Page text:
"I liked the offense," said Roenicke. "I thought we did a real nice job. We squared up some balls that would have really been big for us if they fell in. We swung the bats well.
"I liked our at-bats. We did some good things offensively. Sometimes, it doesn't go your way."
Hunter Pence and Joe Panik got things going for the Giants in the first inning with singles off Gallardo before Buster Posey grounded into a force at second. Sandoval then sliced an opposite-field single to left to score Pence.
After a wild pitch moved up the runners, Gallardo struck out Brandon Belt to give himself a chance to escape with minimal damage. But Michael Morse punched a broken-bat single to center to send up both runners for a 3-0 lead.
A walk to Gregor Blanco and another wild pitch prompted the Brewers to intentionally walk No. 8 hitter Brandon Crawford. Vogelsong sent a bouncer up the middle to shortstop Jean Segura, who tried to outrace Crawford to the bag.
Umpire Eric Cooper called Crawford safe, but Vogelsong had stopped running and Segura threw to first to get the third out. The lesson there: Never stop running to first base.
Carlos Gomez got one of the runs back when he led off the bottom of the inning with a 438-foot rocket to left -- the seventh leadoff homer of his career and fifth this season.
Gallardo's struggles continued in the third with three more hits and another run for the Giants. Morse collected his third RBI with a two-out single before Gallardo whiffed Blanco to end the inning.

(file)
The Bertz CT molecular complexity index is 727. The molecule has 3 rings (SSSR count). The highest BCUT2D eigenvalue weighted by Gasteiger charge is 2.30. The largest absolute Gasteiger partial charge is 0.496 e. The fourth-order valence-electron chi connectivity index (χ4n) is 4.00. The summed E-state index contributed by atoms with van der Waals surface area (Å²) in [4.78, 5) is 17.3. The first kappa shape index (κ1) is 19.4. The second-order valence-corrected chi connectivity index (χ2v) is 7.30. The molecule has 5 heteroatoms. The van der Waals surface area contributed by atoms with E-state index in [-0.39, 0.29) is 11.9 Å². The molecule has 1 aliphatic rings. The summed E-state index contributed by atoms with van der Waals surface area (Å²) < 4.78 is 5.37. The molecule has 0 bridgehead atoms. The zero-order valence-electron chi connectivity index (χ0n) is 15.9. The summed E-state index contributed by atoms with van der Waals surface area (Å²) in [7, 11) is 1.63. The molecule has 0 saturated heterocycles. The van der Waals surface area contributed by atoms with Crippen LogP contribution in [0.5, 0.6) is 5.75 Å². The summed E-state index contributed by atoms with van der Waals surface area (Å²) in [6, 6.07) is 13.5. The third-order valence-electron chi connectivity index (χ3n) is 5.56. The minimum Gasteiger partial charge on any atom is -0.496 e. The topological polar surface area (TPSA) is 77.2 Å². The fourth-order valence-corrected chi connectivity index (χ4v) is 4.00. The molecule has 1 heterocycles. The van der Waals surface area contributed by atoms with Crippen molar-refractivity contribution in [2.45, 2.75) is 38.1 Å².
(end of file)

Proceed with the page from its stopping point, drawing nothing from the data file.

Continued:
Afterward, Gallardo accurately described his performance in two words, saying, "It sucks."
"The past few starts I think everything was right in place," added Gallardo. "But you know what? That's how this game is. Sometimes there are certain things you can't explain.
"It's tough for the guys to come back after giving up three runs in the first inning. At that point you just want to not allow any more and try to get as deep as you can. I was battling the whole night."
The Brewers continued to exert pressure on Vogelsong, putting two more runners on with two down in the sixth. But he continued to escape with good fortune, as Segura hit a rocket to deep center that was hauled in by Blanco.
Vogelsong's luck finally ran out in the seventh when pinch-hitter Rickie Weeks and Gomez singled with no outs. Khris Davis batted for Gerardo Parra and flied out to deep right, with Weeks advancing.
With Gomez on the move, Ryan Braun bounced to shortstop Crawford, who came home to get Weeks. But, after a double steal by Gomez and Braun, Aramis Ramirez grounded a single through the left side to score both runners.
San Francisco, shut down for three innings by middle reliever Marco Estrada, came back with three runs in the eighth off relievers Kintzler and Gorzelanny. The big blow was the two-run homer by Sandoval off Gorzelanny, giving The Panda three RBI for the second straight game.
THE 600 CLUB
Ron Roencke managed his 600th game for the Brewers on Wednesday night, becoming the sixth to do so. The others: Phil Garner (1,180), Ned Yost (959), Tom Trebelhorn (819), George Bamberger (728) and Del Crandall (609).